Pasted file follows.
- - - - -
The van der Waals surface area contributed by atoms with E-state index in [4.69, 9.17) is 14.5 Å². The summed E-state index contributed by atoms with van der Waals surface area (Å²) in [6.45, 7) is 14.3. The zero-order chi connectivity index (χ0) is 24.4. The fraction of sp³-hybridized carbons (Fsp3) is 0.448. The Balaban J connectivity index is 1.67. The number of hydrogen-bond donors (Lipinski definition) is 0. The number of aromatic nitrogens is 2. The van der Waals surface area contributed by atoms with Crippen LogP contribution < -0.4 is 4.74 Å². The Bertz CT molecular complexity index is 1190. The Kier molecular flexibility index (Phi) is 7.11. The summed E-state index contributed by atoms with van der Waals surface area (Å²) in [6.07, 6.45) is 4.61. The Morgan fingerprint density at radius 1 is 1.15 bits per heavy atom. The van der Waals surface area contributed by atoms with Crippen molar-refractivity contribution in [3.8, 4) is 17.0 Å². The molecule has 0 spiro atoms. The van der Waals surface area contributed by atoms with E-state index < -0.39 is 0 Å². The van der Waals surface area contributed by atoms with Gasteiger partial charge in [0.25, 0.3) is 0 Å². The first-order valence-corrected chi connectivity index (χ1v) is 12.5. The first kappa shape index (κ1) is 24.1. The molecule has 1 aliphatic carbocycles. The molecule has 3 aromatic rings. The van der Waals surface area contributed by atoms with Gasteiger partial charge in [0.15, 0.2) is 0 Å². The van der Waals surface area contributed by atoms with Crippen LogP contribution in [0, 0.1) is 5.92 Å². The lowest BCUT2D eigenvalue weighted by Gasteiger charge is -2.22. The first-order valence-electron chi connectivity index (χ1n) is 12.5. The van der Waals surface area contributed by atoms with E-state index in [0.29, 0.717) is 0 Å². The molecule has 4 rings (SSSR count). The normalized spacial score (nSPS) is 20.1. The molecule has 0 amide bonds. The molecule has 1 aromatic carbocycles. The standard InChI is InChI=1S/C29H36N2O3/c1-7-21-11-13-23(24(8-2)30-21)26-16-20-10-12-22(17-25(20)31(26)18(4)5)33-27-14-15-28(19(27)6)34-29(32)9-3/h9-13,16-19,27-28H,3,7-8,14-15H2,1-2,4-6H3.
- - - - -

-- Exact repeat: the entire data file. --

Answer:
The van der Waals surface area contributed by atoms with E-state index in [4.69, 9.17) is 14.5 Å². The summed E-state index contributed by atoms with van der Waals surface area (Å²) in [6.45, 7) is 14.3. The zero-order chi connectivity index (χ0) is 24.4. The fraction of sp³-hybridized carbons (Fsp3) is 0.448. The Balaban J connectivity index is 1.67. The number of hydrogen-bond donors (Lipinski definition) is 0. The number of aromatic nitrogens is 2. The van der Waals surface area contributed by atoms with Crippen LogP contribution < -0.4 is 4.74 Å². The Bertz CT molecular complexity index is 1190. The Kier molecular flexibility index (Phi) is 7.11. The summed E-state index contributed by atoms with van der Waals surface area (Å²) in [6.07, 6.45) is 4.61. The Morgan fingerprint density at radius 1 is 1.15 bits per heavy atom. The van der Waals surface area contributed by atoms with Crippen molar-refractivity contribution in [3.8, 4) is 17.0 Å². The molecule has 0 spiro atoms. The van der Waals surface area contributed by atoms with E-state index < -0.39 is 0 Å². The van der Waals surface area contributed by atoms with Gasteiger partial charge in [0.25, 0.3) is 0 Å². The first-order valence-corrected chi connectivity index (χ1v) is 12.5. The first kappa shape index (κ1) is 24.1. The molecule has 1 aliphatic carbocycles. The molecule has 3 aromatic rings. The van der Waals surface area contributed by atoms with Gasteiger partial charge in [0.15, 0.2) is 0 Å². The van der Waals surface area contributed by atoms with Crippen LogP contribution in [0, 0.1) is 5.92 Å². The lowest BCUT2D eigenvalue weighted by Gasteiger charge is -2.22. The first-order valence-electron chi connectivity index (χ1n) is 12.5. The van der Waals surface area contributed by atoms with E-state index in [0.29, 0.717) is 0 Å². The molecule has 4 rings (SSSR count). The normalized spacial score (nSPS) is 20.1. The molecule has 0 amide bonds. The molecule has 1 aromatic carbocycles. The standard InChI is InChI=1S/C29H36N2O3/c1-7-21-11-13-23(24(8-2)30-21)26-16-20-10-12-22(17-25(20)31(26)18(4)5)33-27-14-15-28(19(27)6)34-29(32)9-3/h9-13,16-19,27-28H,3,7-8,14-15H2,1-2,4-6H3.